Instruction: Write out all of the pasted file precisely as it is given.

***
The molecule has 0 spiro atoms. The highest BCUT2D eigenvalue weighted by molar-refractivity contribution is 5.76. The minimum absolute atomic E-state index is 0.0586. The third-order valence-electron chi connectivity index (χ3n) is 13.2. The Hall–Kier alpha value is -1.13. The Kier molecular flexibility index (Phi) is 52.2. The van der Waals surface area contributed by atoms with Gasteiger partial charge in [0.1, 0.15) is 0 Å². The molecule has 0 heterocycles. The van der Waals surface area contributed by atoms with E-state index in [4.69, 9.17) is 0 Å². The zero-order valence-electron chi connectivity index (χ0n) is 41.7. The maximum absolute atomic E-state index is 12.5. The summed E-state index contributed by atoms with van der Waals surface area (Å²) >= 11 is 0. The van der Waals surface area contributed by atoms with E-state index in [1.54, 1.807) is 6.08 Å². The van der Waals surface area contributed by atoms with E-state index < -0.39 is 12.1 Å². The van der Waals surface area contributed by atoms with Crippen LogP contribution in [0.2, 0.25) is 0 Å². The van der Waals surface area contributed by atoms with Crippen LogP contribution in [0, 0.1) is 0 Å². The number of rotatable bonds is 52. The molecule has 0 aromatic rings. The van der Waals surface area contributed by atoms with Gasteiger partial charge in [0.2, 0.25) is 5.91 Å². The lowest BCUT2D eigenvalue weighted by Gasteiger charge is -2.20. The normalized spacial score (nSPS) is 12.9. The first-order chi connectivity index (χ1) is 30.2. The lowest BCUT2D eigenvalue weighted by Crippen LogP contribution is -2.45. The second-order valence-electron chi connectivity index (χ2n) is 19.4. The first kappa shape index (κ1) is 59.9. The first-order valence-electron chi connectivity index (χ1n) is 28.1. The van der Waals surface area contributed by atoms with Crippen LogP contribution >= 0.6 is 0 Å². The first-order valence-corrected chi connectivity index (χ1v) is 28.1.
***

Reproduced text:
The molecule has 0 spiro atoms. The highest BCUT2D eigenvalue weighted by molar-refractivity contribution is 5.76. The minimum absolute atomic E-state index is 0.0586. The third-order valence-electron chi connectivity index (χ3n) is 13.2. The Hall–Kier alpha value is -1.13. The Kier molecular flexibility index (Phi) is 52.2. The van der Waals surface area contributed by atoms with Gasteiger partial charge in [0.1, 0.15) is 0 Å². The molecule has 0 heterocycles. The van der Waals surface area contributed by atoms with E-state index in [4.69, 9.17) is 0 Å². The zero-order valence-electron chi connectivity index (χ0n) is 41.7. The maximum absolute atomic E-state index is 12.5. The summed E-state index contributed by atoms with van der Waals surface area (Å²) >= 11 is 0. The van der Waals surface area contributed by atoms with E-state index in [1.54, 1.807) is 6.08 Å². The van der Waals surface area contributed by atoms with E-state index < -0.39 is 12.1 Å². The van der Waals surface area contributed by atoms with Crippen LogP contribution in [0.2, 0.25) is 0 Å². The van der Waals surface area contributed by atoms with Crippen LogP contribution in [0, 0.1) is 0 Å². The number of rotatable bonds is 52. The molecule has 0 aromatic rings. The van der Waals surface area contributed by atoms with Gasteiger partial charge in [0.2, 0.25) is 5.91 Å². The lowest BCUT2D eigenvalue weighted by Gasteiger charge is -2.20. The normalized spacial score (nSPS) is 12.9. The first-order chi connectivity index (χ1) is 30.2. The lowest BCUT2D eigenvalue weighted by Crippen LogP contribution is -2.45. The second-order valence-electron chi connectivity index (χ2n) is 19.4. The first kappa shape index (κ1) is 59.9. The first-order valence-electron chi connectivity index (χ1n) is 28.1. The van der Waals surface area contributed by atoms with Crippen LogP contribution >= 0.6 is 0 Å². The first-order valence-corrected chi connectivity index (χ1v) is 28.1.